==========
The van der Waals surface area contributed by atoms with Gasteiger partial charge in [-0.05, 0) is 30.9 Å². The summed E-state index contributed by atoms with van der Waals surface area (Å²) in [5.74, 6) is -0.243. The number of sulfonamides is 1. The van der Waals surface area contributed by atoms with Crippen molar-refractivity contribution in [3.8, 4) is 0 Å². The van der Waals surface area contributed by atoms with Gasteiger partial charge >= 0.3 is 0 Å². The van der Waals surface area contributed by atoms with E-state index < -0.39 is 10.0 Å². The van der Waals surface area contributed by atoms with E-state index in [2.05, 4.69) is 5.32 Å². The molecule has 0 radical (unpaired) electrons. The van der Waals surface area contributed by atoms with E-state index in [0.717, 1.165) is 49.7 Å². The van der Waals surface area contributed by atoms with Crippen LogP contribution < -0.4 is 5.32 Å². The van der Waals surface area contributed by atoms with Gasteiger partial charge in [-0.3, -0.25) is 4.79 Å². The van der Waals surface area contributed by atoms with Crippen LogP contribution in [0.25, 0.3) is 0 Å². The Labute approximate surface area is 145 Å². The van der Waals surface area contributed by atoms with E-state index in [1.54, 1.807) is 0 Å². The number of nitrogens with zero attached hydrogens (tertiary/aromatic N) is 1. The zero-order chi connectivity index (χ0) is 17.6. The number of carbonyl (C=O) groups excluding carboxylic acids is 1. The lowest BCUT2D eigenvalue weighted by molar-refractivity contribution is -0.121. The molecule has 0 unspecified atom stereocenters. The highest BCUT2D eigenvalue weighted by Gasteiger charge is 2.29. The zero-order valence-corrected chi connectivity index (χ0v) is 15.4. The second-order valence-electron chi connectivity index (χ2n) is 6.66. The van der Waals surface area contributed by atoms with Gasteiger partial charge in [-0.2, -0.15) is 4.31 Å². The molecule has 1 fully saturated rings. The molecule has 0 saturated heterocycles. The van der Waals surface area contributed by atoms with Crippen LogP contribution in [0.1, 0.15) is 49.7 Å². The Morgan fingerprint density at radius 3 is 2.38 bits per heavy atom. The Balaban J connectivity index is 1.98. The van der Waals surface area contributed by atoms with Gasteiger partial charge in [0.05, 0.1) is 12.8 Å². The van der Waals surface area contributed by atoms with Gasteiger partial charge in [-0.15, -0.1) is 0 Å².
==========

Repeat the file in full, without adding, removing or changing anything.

The van der Waals surface area contributed by atoms with Gasteiger partial charge in [-0.05, 0) is 30.9 Å². The summed E-state index contributed by atoms with van der Waals surface area (Å²) in [5.74, 6) is -0.243. The number of sulfonamides is 1. The van der Waals surface area contributed by atoms with Crippen molar-refractivity contribution in [3.8, 4) is 0 Å². The van der Waals surface area contributed by atoms with Gasteiger partial charge >= 0.3 is 0 Å². The van der Waals surface area contributed by atoms with E-state index < -0.39 is 10.0 Å². The van der Waals surface area contributed by atoms with E-state index in [2.05, 4.69) is 5.32 Å². The molecule has 0 radical (unpaired) electrons. The van der Waals surface area contributed by atoms with E-state index in [0.717, 1.165) is 49.7 Å². The van der Waals surface area contributed by atoms with Crippen LogP contribution < -0.4 is 5.32 Å². The van der Waals surface area contributed by atoms with Gasteiger partial charge in [-0.3, -0.25) is 4.79 Å². The van der Waals surface area contributed by atoms with Crippen LogP contribution in [0.25, 0.3) is 0 Å². The Labute approximate surface area is 145 Å². The van der Waals surface area contributed by atoms with E-state index in [1.54, 1.807) is 0 Å². The number of nitrogens with zero attached hydrogens (tertiary/aromatic N) is 1. The zero-order chi connectivity index (χ0) is 17.6. The number of carbonyl (C=O) groups excluding carboxylic acids is 1. The lowest BCUT2D eigenvalue weighted by molar-refractivity contribution is -0.121. The molecule has 0 unspecified atom stereocenters. The highest BCUT2D eigenvalue weighted by Gasteiger charge is 2.29. The zero-order valence-corrected chi connectivity index (χ0v) is 15.4. The second-order valence-electron chi connectivity index (χ2n) is 6.66. The van der Waals surface area contributed by atoms with Gasteiger partial charge in [-0.2, -0.15) is 4.31 Å². The molecule has 1 fully saturated rings. The molecule has 0 saturated heterocycles. The van der Waals surface area contributed by atoms with Crippen LogP contribution in [0.1, 0.15) is 49.7 Å². The Morgan fingerprint density at radius 3 is 2.38 bits per heavy atom. The Balaban J connectivity index is 1.98. The van der Waals surface area contributed by atoms with Gasteiger partial charge in [0.05, 0.1) is 12.8 Å². The van der Waals surface area contributed by atoms with Gasteiger partial charge in [-0.15, -0.1) is 0 Å².